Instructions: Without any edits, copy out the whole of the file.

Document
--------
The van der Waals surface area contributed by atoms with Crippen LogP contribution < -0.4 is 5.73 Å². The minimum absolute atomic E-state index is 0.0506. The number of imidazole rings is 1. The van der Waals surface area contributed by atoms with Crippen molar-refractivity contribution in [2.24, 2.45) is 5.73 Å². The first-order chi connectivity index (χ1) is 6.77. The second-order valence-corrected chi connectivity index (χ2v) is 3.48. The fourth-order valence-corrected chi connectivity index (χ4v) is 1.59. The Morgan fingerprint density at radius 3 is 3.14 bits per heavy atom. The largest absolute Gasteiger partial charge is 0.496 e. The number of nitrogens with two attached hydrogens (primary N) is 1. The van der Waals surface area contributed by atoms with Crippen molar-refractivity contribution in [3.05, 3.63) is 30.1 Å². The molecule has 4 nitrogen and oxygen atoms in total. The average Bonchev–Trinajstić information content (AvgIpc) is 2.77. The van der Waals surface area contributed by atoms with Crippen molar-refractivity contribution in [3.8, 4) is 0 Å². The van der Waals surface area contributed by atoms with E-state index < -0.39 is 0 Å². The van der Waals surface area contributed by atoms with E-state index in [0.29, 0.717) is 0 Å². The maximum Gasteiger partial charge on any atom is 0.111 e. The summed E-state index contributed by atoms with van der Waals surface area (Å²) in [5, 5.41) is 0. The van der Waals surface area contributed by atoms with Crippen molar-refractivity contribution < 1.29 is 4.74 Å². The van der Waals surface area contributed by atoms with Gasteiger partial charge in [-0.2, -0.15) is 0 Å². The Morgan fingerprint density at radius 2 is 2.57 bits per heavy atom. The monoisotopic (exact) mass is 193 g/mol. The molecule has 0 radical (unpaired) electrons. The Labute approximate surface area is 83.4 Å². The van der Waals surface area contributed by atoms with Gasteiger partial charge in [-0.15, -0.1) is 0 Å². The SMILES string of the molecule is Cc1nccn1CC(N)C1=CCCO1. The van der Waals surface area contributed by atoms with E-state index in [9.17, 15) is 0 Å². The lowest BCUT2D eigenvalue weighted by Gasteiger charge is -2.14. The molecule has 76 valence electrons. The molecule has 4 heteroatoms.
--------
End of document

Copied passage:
The van der Waals surface area contributed by atoms with Crippen LogP contribution < -0.4 is 5.73 Å². The minimum absolute atomic E-state index is 0.0506. The number of imidazole rings is 1. The van der Waals surface area contributed by atoms with Crippen molar-refractivity contribution in [2.24, 2.45) is 5.73 Å². The first-order chi connectivity index (χ1) is 6.77. The second-order valence-corrected chi connectivity index (χ2v) is 3.48. The fourth-order valence-corrected chi connectivity index (χ4v) is 1.59. The Morgan fingerprint density at radius 3 is 3.14 bits per heavy atom. The largest absolute Gasteiger partial charge is 0.496 e. The number of nitrogens with two attached hydrogens (primary N) is 1. The van der Waals surface area contributed by atoms with Crippen molar-refractivity contribution in [3.05, 3.63) is 30.1 Å². The molecule has 4 nitrogen and oxygen atoms in total. The average Bonchev–Trinajstić information content (AvgIpc) is 2.77. The van der Waals surface area contributed by atoms with Crippen molar-refractivity contribution in [3.8, 4) is 0 Å². The van der Waals surface area contributed by atoms with E-state index < -0.39 is 0 Å². The van der Waals surface area contributed by atoms with E-state index in [0.29, 0.717) is 0 Å². The maximum Gasteiger partial charge on any atom is 0.111 e. The summed E-state index contributed by atoms with van der Waals surface area (Å²) in [5, 5.41) is 0. The van der Waals surface area contributed by atoms with Crippen molar-refractivity contribution < 1.29 is 4.74 Å². The van der Waals surface area contributed by atoms with Gasteiger partial charge in [-0.2, -0.15) is 0 Å². The Morgan fingerprint density at radius 2 is 2.57 bits per heavy atom. The monoisotopic (exact) mass is 193 g/mol. The molecule has 0 radical (unpaired) electrons. The Labute approximate surface area is 83.4 Å². The van der Waals surface area contributed by atoms with Gasteiger partial charge in [-0.15, -0.1) is 0 Å². The SMILES string of the molecule is Cc1nccn1CC(N)C1=CCCO1. The van der Waals surface area contributed by atoms with E-state index in [9.17, 15) is 0 Å². The lowest BCUT2D eigenvalue weighted by Gasteiger charge is -2.14. The molecule has 76 valence electrons. The molecule has 4 heteroatoms.